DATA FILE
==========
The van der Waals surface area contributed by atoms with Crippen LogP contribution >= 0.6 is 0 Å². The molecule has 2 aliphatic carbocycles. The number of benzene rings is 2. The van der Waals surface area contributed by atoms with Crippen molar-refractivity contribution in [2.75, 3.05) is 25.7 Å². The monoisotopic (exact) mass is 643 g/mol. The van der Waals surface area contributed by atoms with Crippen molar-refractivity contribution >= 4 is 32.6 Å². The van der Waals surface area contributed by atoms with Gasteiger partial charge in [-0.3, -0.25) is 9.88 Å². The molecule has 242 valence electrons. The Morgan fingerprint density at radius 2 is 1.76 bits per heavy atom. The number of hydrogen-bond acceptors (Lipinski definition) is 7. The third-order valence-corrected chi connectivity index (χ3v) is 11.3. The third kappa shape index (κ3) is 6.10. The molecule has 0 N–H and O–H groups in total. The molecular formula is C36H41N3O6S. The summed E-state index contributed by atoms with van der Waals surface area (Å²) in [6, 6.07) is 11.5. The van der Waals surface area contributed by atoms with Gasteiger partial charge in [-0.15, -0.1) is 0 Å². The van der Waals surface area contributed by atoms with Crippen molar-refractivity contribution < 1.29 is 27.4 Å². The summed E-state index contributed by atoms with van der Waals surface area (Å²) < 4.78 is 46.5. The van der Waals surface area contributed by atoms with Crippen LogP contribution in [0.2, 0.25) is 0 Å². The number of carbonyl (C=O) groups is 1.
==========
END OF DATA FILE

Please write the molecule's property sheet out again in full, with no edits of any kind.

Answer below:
The van der Waals surface area contributed by atoms with Crippen LogP contribution >= 0.6 is 0 Å². The molecule has 2 aliphatic carbocycles. The number of benzene rings is 2. The van der Waals surface area contributed by atoms with Crippen molar-refractivity contribution in [2.75, 3.05) is 25.7 Å². The monoisotopic (exact) mass is 643 g/mol. The van der Waals surface area contributed by atoms with Crippen molar-refractivity contribution >= 4 is 32.6 Å². The van der Waals surface area contributed by atoms with Gasteiger partial charge in [-0.3, -0.25) is 9.88 Å². The molecule has 242 valence electrons. The Morgan fingerprint density at radius 2 is 1.76 bits per heavy atom. The number of hydrogen-bond acceptors (Lipinski definition) is 7. The third-order valence-corrected chi connectivity index (χ3v) is 11.3. The third kappa shape index (κ3) is 6.10. The molecule has 0 N–H and O–H groups in total. The molecular formula is C36H41N3O6S. The summed E-state index contributed by atoms with van der Waals surface area (Å²) in [6, 6.07) is 11.5. The van der Waals surface area contributed by atoms with Gasteiger partial charge in [-0.15, -0.1) is 0 Å². The van der Waals surface area contributed by atoms with Crippen molar-refractivity contribution < 1.29 is 27.4 Å². The summed E-state index contributed by atoms with van der Waals surface area (Å²) < 4.78 is 46.5. The van der Waals surface area contributed by atoms with Crippen LogP contribution in [0.2, 0.25) is 0 Å². The number of carbonyl (C=O) groups is 1.